"Hands-on training adds a large dose of safety to riding and improves the chances that you or those you care about will avoid injury or death while enjoying this activity," says chairman Inez Tenenbaum. "Ignoring safety measures increases the likelihood of you, or someone you love, being hurt or killed."
CPSC offers the following guidelines to help riders recognize hazards and make riding both fun and safe:
- All ATV drivers, adults and children, should take a hands-on ATV safety course from a certified instructor.
- Always wear protective gear — especially a helmet — when riding ATVs.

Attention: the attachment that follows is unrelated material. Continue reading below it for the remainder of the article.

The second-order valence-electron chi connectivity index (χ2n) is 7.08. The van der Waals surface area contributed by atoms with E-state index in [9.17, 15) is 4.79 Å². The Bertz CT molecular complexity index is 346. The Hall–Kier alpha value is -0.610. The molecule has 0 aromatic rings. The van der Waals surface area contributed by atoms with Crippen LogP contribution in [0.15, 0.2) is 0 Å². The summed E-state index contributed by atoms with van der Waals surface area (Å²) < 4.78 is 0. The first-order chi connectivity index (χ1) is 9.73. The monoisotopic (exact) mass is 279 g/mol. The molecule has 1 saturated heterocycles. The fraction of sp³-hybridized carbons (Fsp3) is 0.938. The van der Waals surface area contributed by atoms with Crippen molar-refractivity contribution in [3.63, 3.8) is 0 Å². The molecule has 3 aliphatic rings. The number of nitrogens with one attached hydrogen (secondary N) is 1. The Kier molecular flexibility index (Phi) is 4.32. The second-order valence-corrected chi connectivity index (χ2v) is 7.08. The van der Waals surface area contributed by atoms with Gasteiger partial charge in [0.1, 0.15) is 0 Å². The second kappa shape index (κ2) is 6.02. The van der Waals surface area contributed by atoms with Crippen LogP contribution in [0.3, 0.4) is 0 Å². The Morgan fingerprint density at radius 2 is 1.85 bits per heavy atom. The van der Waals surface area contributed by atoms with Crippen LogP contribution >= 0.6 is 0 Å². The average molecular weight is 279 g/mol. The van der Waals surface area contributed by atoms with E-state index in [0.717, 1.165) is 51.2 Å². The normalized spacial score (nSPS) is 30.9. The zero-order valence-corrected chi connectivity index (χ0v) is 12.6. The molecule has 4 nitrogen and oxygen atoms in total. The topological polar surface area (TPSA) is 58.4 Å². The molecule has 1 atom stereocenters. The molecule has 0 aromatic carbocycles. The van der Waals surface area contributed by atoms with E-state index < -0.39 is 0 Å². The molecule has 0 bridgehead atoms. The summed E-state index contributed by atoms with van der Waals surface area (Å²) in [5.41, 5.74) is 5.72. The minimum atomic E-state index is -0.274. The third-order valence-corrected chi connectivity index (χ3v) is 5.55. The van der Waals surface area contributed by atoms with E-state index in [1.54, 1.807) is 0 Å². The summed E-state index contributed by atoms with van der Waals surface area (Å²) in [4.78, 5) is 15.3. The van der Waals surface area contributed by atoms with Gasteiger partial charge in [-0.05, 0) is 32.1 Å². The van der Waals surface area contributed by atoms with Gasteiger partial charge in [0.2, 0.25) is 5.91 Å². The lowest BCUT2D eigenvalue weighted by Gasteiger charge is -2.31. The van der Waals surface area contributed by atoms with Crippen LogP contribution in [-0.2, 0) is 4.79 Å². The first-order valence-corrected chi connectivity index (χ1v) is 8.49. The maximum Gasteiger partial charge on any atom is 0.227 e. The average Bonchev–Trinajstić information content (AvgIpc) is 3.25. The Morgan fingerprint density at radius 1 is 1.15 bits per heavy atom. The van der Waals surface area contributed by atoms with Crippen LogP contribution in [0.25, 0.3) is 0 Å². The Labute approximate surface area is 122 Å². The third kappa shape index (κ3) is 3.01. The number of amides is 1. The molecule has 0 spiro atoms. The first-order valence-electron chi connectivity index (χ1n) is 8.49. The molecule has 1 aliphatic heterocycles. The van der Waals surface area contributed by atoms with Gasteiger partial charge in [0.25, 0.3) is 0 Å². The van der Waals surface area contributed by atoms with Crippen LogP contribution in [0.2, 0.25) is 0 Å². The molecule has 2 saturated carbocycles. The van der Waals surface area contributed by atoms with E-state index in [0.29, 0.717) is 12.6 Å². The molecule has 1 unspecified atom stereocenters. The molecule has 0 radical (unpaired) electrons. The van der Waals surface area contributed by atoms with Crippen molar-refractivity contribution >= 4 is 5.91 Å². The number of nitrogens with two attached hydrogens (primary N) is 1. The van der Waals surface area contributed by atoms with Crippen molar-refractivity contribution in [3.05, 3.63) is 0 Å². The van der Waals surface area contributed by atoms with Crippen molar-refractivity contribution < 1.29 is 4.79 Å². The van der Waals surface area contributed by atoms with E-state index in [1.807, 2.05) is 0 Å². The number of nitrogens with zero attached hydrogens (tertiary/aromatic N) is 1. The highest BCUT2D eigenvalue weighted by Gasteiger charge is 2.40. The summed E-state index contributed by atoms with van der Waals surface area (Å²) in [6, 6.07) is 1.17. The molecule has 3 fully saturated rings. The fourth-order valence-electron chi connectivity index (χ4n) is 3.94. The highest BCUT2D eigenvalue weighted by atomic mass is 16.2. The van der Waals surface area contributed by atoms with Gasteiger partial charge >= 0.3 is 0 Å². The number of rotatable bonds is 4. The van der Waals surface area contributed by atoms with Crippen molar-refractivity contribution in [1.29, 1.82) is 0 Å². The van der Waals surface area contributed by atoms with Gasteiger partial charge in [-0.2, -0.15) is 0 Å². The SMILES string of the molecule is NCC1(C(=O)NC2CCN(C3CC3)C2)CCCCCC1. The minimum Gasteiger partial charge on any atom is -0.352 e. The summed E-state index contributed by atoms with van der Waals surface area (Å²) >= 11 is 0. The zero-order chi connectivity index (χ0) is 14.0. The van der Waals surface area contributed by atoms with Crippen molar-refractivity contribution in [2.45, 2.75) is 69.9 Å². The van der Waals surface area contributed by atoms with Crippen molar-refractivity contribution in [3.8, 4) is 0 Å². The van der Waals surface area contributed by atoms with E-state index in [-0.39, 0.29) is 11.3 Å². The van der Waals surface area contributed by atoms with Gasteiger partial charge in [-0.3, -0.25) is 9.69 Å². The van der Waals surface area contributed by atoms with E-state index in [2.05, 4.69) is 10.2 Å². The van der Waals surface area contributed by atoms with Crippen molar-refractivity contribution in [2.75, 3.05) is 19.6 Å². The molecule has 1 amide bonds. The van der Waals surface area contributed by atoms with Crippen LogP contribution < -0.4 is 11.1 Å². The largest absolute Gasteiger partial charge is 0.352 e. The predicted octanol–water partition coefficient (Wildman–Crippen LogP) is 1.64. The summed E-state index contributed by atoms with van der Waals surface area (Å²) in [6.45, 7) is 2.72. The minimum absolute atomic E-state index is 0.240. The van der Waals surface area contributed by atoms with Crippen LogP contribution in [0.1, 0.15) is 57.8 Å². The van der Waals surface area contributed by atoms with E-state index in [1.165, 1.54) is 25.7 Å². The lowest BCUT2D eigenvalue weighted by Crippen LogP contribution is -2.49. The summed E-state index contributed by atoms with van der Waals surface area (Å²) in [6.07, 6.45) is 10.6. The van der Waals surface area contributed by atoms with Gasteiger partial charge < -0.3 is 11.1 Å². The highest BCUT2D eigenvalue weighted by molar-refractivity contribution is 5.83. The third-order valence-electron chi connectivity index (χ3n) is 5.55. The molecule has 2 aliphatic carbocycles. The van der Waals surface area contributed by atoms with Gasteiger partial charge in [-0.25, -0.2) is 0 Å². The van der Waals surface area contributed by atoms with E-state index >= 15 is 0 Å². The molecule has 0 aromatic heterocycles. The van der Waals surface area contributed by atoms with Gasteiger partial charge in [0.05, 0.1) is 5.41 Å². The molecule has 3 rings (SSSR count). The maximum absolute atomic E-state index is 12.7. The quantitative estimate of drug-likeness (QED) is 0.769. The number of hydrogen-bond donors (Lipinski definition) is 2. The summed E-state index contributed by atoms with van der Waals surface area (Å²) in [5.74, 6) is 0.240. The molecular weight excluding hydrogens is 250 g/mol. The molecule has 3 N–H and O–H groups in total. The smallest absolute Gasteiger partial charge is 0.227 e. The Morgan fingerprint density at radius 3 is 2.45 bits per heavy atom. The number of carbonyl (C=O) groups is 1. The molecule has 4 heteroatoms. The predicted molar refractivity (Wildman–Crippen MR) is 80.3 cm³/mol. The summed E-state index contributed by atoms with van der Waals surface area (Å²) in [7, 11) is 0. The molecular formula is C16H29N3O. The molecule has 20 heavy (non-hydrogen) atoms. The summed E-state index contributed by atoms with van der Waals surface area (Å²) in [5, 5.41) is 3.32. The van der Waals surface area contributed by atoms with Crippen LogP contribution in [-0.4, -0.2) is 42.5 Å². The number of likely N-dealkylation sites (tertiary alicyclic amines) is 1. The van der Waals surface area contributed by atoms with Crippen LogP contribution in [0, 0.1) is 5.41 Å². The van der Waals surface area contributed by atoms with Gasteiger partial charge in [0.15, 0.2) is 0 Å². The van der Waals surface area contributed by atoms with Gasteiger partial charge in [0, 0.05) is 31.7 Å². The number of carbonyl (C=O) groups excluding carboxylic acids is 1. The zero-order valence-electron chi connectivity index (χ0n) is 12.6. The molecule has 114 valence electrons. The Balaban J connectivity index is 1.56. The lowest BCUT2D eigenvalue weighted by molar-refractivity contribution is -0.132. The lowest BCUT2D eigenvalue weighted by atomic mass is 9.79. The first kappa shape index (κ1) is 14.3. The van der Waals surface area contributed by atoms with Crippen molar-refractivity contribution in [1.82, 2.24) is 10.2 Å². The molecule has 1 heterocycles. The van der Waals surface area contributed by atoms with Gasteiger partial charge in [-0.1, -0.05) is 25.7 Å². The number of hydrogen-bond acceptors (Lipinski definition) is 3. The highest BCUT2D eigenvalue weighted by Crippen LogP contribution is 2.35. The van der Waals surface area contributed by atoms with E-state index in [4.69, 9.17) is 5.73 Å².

- Do not ride on a single-rider ATV as a passenger or carry a passenger if you drive one.
- Never allow more people on any ATV than the vehicle was designed to carry.
- Do not drive ATVs on paved roads. ATVs have solid rear axles, which make turning on paved surfaces difficult and dangerous and increase the risk of the ATV overturning or hitting another object, such as a tree or car.
- Do not permit children younger than 16 years old to drive or ride adult ATVs. Children younger than 16 years old lack the developmental skills to safely drive adult ATVs, and more than 90 percent of all injuries to children involve this scenario. Likewise, children younger than 6 should never be on an ATV — either as a driver or passenger.
Press release posted by Holly Wagner